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I may come back at a later date and weather some of these with an India ink wash. For future signs I might also soak the basswood signposts in an India ink/alcohol solution to make them look aged. These all look brand new, and they don’t look pressure treated.

This is a fun detail project that doesn’t take a huge amount of time, skill or materials, but the added realism is immense.

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Tabletop Layout for a Closet Model Railroader

Nine Christmases ago I made this little N-scale layout for my step-father-in-law. It suffered some wear and tear and never really lived up to my vision, so this year I stole it, updated it, and regifted it back to him.

overall view

Years ago John told me about his childhood train set. He remembered the thrill of watching the steamer come around the curve and the way he described it, I knew: He was one of us.

I try to encourage John’s inner model railroader, and sharing the hobby with him has opened up some common ground and allowed us to know each other better.

See? It’s not just about playing with trains.

The Layout

The layout is a plywood box about 26″ x 18″ x 4″. The terrain is several layers of carved foam insulation. The track plan is an oval with one siding, and is operated by a DC powerpack.

overhead

Two things stand out when I consider the man my kids call “Grandpa John”: A love of sailing and (like most sailors) an affinity for fine spirits. He is also an incredibly kind man who treats people with generosity and grace. But sailboats and booze are easier to model.

Accordingly, the single industry is a backwoods distillery called John’s Hooch. Out back I made an illegal-looking still from a thumbtack, a short piece of metal tubing and some wire.

Thumbtack still

2013 Updates

I always intended the central scene of the layout to be a lake with sailboats, but when I first built the thing I had neither the budget nor the time to pull it off. I settled for a dry creek bed and a Design Preservation Models building on the bank.

This year I filled the creek with layers of hydrocal. When the plaster dried, I sanded it smooth and filled any holes with lightweight spackle. I brushed the surface with black laytex paint, then feathered in some tan near the beach area.

The boathouse is an Imex model. I cut a sheet of styrene the width of the building and about an inch longer. I made a dock out of the overhang by covering it with scale 2x6s. I glued the first plank on a 45-degree angle across the dock using CA cement. When it was set firm, I simply worked my way across the dock one board at a time, letting them hang over the edges. Once I had all the boards in place, I trimmed them with a sharp hobby knife and a straight edge.

I then glued the building to the styrene foundation with CA.

Lengths of round toothpicks serve as the pilings and the roof support.

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I glued the building assembly to the layout with white glue, then graded around it with fine ballast secured with diluted white glue.

The sailboats came from Wiking sets. They are supposed to be rowboats. I trimmed the oarlocks from the top of the gunwales, then drilled holes in the front benches for masts I made from the sprues the boats came on.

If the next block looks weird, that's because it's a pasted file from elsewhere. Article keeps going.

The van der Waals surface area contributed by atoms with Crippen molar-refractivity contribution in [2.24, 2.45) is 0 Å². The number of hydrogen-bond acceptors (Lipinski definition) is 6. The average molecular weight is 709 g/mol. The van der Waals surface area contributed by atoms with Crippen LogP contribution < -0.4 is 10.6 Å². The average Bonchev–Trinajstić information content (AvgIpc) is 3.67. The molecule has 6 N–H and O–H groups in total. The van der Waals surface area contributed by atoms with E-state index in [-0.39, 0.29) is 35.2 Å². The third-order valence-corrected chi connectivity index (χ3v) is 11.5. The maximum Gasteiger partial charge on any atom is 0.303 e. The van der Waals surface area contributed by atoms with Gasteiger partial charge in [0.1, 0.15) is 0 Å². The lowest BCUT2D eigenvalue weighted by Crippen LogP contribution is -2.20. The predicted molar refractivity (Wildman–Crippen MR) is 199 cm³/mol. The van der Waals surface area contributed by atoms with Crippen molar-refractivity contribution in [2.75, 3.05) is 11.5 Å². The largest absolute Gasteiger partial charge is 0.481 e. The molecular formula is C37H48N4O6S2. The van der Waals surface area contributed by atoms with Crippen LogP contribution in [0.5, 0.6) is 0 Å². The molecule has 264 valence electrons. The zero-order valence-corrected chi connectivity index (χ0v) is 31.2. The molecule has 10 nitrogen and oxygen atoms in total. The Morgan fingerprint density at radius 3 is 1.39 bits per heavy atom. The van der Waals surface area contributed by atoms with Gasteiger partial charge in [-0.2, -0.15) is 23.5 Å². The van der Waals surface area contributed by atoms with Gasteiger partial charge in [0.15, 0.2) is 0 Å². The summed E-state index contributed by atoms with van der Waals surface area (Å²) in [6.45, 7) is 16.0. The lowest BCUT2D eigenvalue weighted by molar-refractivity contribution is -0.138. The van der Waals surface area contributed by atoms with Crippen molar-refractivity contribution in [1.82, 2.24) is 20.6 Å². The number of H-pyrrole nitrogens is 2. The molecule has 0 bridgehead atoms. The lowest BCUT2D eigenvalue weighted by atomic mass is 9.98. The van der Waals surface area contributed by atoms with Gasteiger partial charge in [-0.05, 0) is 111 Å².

The boat at the dock got a stowed sail sculpted of Squadron White Putty. The sail on the other boat is a piece of clear window glazing painted white.

Once the boathouse was in place and the boats were ready, I filled the lake with water. I used EnviroTex Lite, a two-part clear resin.

After the resin had set for about two hours, I floated the boats. They sank straight to the bottom, which fortunately was shallow enough that they still look afloat. EnviroTex takes 12-18 hours to fully cure. I’ve used it only once before and I like it, but still don’t have a handle on when to put things in so they don’t sink.

Finally, I went around the layout and updated the foliage. I added a few new Woodland Scenics trees and some ground foam where the old scenery had chipped.

This little layout was an OK diorama to begin with, and now I think it’s pretty good. It won’t win any contests, but it gives a latent railroader the thrill of watching his own trains.

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Athearn Continues to Disappoint this N-Scaler

When a string of six brand-new Athearn ethanol tank cars won’t roll on their own down a 2-percent grade, was it worth the 18-month wait?

I pre-ordered two three-car runner packs online more than a year ago, and pretty much forgot about them. Recently I got an e-mail and phone call that they were ready to ship, but the credit card on file had expired. I debated spending the approximately $135, but ultimately decided I had wanted them at some point, I might as well take them.

Out of the box, I was excited to see metal wheelsets. I’ve become a fan of them ever since I started using code 55 track – metal wheelsets track perfectly through the finicky turnouts that routinely trip up plastic wheels. Metal wheels also offer much less rolling resistance, carrying cars along the rails with the slightest push.

The Athearn units, however, seemed to have the brakes set hard. But rolling resistance isn’t the only problem.

The distance between the sideframes is so inconsistent that some wheelsets barely turn, while others are ready to fall out.

The trucks are mounted on a post and held in place with a screw. Loosen the screw all you want, it hardly adjusts the play – the trucks yaw, but they barely pitch and roll. That makes the cars prone to derailment, and derail they do.

I’d like to say these are anomalies, but two or three years ago I purchased a set of three Athearn Bombardier bi-level commuter cars. They were an un-runnable mess. So poorly were the trucks mounted, one set of wheels hovered 1/32″ above the railhead.